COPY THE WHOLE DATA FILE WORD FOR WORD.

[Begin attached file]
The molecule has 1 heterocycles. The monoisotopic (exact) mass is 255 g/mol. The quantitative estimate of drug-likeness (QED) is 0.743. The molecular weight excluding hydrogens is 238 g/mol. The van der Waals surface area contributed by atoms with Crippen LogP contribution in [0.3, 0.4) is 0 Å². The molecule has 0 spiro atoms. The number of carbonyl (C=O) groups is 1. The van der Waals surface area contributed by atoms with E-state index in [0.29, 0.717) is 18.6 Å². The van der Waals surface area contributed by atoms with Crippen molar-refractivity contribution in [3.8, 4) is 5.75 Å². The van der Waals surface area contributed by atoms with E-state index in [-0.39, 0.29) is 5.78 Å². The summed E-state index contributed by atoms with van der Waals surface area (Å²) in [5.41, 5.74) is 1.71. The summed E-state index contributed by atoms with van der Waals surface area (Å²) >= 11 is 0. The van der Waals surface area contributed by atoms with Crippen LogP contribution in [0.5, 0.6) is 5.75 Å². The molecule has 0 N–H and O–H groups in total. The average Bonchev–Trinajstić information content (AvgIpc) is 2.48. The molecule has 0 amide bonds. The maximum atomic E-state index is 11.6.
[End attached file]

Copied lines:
The molecule has 1 heterocycles. The monoisotopic (exact) mass is 255 g/mol. The quantitative estimate of drug-likeness (QED) is 0.743. The molecular weight excluding hydrogens is 238 g/mol. The van der Waals surface area contributed by atoms with Crippen LogP contribution in [0.3, 0.4) is 0 Å². The molecule has 0 spiro atoms. The number of carbonyl (C=O) groups is 1. The van der Waals surface area contributed by atoms with E-state index in [0.29, 0.717) is 18.6 Å². The van der Waals surface area contributed by atoms with Crippen molar-refractivity contribution in [3.8, 4) is 5.75 Å². The van der Waals surface area contributed by atoms with E-state index in [-0.39, 0.29) is 5.78 Å². The summed E-state index contributed by atoms with van der Waals surface area (Å²) in [5.41, 5.74) is 1.71. The summed E-state index contributed by atoms with van der Waals surface area (Å²) >= 11 is 0. The van der Waals surface area contributed by atoms with Crippen LogP contribution in [0.5, 0.6) is 5.75 Å². The molecule has 0 N–H and O–H groups in total. The average Bonchev–Trinajstić information content (AvgIpc) is 2.48. The molecule has 0 amide bonds. The maximum atomic E-state index is 11.6.